Durga Vijayakumar – ‘Tiresius’, ‘The Mosque’



“Who goes there?”


“Tiresius, who?”

I, Tiresius, of wrinkled breasts.

“The mother who gave birth to you,
When the water broke and you came sliding
down her thigh,
when you suckled feverishly,
Didn’t she call you her child?”

I do not know.

“The father who held your hand
When fever burnt your brow,
The first morsel of rice
When he fed you on his lap,
Didn’t he give you his name?”

I do not know.

“By the lamp that flickers at the altar,
By the deity clad in turmeric and red silk,
Did you in a moment of horror
Chance on ecstatic serpents?”

I do not know.

I am Tiresius, of wrinkled breasts.




The Mosque


Etched in our minds is the silver and grey of the Mosque.

The Mosque up the street, glows like cold fire, quietly.

Muezzin, we have prayed with you, our hearts drenched, pain mounting.

On moonlit nights we wept on the marble floors.

We seek no more the beginning

or the end.

The womb lies in the dust.


Yet another night passed, in trepidation, on shaky legs.

Lights-out, torches of fire,

Intent faces-militant new order!

The skies alight with the brutal glow of saffron solidarity.


At dawn, we fled down the empty streets of Varanasi,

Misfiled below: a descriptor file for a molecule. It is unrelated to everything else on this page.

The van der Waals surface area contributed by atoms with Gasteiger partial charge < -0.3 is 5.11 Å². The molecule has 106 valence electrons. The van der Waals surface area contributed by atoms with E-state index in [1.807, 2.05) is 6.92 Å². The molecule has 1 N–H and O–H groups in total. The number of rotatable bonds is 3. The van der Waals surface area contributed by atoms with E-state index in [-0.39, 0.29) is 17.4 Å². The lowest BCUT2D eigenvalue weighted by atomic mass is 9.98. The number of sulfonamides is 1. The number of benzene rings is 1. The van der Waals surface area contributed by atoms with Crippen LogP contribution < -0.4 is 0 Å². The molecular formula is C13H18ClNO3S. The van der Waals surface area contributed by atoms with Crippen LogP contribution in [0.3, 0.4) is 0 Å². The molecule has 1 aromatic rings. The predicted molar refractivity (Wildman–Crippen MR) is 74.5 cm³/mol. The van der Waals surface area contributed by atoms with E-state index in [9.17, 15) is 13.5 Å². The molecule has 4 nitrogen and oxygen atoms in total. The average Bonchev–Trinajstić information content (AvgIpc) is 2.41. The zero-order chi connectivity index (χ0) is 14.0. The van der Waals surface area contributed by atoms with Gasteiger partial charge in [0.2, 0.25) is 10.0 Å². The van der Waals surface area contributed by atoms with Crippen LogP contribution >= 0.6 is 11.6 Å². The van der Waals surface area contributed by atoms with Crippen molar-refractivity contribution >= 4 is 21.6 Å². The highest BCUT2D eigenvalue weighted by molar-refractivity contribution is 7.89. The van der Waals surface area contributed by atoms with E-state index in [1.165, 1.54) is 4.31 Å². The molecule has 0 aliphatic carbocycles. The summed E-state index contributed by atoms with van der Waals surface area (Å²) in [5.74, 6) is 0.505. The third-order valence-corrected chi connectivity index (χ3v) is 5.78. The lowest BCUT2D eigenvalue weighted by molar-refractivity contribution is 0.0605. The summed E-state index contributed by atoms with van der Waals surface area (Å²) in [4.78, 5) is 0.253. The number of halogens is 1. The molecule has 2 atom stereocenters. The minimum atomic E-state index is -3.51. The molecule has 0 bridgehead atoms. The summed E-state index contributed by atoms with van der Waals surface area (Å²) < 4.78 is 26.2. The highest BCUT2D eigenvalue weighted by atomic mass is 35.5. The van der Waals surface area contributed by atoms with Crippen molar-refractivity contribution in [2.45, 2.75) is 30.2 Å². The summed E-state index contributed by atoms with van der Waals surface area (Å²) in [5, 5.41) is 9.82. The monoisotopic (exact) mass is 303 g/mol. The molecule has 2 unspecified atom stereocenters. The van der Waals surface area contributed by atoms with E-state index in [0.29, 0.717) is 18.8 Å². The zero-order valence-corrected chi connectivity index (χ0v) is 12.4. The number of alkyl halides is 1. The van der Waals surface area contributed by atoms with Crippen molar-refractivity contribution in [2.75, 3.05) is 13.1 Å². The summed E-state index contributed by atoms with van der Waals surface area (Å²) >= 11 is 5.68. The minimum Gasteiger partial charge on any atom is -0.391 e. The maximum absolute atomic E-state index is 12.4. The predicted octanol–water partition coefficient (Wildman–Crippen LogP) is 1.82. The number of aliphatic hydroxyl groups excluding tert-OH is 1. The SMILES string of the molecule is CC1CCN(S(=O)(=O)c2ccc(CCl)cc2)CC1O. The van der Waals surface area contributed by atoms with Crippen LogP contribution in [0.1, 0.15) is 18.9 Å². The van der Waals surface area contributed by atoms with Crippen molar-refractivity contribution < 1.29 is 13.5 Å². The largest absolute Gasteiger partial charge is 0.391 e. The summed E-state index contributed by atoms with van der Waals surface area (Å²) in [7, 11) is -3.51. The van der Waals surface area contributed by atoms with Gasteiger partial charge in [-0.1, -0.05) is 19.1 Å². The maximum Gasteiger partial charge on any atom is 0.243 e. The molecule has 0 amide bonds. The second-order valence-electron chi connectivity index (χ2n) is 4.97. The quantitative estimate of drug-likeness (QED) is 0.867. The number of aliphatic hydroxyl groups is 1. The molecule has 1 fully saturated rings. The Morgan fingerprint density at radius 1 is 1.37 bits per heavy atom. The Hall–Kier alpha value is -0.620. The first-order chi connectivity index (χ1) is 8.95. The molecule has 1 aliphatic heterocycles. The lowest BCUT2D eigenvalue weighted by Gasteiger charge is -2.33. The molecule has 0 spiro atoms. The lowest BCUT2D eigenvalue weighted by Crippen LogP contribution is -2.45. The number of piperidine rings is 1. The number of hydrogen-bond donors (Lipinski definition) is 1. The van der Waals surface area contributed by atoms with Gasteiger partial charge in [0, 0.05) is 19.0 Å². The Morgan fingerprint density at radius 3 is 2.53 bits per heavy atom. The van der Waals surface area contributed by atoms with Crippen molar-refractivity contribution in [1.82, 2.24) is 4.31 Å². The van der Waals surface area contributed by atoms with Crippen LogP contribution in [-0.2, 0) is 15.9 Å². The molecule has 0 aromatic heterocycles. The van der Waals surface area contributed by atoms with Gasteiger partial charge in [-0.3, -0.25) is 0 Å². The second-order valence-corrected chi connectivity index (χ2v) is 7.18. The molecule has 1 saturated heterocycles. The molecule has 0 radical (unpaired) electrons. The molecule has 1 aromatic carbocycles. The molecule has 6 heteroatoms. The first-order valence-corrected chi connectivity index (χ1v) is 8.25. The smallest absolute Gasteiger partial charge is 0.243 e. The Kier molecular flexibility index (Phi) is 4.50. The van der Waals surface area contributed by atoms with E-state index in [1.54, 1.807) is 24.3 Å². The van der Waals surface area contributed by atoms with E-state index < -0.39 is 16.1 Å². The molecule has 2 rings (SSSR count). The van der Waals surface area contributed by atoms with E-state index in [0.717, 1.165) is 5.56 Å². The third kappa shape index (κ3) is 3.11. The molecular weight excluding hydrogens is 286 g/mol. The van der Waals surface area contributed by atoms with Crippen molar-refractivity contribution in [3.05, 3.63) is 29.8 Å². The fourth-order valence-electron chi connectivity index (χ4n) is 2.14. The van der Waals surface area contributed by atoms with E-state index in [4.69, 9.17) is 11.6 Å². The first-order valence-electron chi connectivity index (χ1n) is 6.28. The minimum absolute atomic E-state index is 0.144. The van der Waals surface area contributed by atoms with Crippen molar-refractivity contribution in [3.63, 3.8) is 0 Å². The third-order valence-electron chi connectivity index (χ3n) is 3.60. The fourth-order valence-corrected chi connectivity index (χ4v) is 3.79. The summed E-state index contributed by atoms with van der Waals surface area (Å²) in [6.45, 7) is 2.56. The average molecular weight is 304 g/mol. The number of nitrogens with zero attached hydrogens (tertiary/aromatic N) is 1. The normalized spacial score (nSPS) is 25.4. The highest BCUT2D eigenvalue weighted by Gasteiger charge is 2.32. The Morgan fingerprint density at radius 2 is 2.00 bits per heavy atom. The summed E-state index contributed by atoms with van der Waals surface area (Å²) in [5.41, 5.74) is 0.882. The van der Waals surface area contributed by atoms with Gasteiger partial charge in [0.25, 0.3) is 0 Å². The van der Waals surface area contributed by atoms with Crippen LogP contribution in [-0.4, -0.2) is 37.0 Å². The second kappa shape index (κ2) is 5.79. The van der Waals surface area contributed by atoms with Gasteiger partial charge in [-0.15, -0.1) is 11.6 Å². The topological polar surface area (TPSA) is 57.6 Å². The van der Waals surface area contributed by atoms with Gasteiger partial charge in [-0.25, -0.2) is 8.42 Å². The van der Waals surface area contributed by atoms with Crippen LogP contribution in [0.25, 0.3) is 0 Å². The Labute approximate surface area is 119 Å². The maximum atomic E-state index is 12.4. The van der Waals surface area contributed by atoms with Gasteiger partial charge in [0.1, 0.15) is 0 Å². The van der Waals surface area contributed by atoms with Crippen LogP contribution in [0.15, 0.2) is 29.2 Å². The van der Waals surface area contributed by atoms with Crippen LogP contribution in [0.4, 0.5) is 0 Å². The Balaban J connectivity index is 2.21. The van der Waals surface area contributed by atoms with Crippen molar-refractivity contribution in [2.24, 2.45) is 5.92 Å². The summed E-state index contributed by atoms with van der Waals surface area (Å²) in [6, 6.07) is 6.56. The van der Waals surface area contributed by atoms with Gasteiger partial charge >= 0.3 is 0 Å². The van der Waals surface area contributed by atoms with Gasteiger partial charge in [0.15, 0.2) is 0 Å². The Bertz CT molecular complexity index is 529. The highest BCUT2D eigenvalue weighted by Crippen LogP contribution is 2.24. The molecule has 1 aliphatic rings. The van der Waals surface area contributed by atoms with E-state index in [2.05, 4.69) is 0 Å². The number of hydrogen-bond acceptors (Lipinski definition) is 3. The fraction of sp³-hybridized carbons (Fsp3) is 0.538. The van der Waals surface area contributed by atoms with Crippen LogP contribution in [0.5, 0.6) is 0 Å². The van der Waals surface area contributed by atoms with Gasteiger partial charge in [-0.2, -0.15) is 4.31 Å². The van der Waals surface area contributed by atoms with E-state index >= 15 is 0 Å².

Curfew hours long gone by.

Doors shut, vendors having left,

Desolate, eerie, Varanasi.

The Ganges sped by, unperturbed!

A lone sadhu sat by a dying fire sipping tea.

With daylight our fears grew-

Where do we belong today?

As the first fumes rose at the Manikarnika,

We trudged a weary path home.

The heart as heavy as the swell on river Ganges

after a night of blood-spill.


Daylight faded in great agony.

From the weavers’ homes women went crying into the dark night.

Men nursed wounds, old and new.

Children stared at silk looms soiled with red.

The window creaked open,

Night-air blew in.

Outside – glowing like quiet fire – the Mosque.


Born in Thrissur, Durga Vijayakumar has lived all over India; her father’s transfers took her through the nation. Her marriage took her to Africa. She is currently based in Kochi and works in content development. She has a Masters in Literature.

**What warms our heart is her daughter Manaswini’s note: My mother turns 50 and as a gift to her I am submitting her poems to your esteemed journal. She always wanted to write and our lives were so busy she kept hers on hold.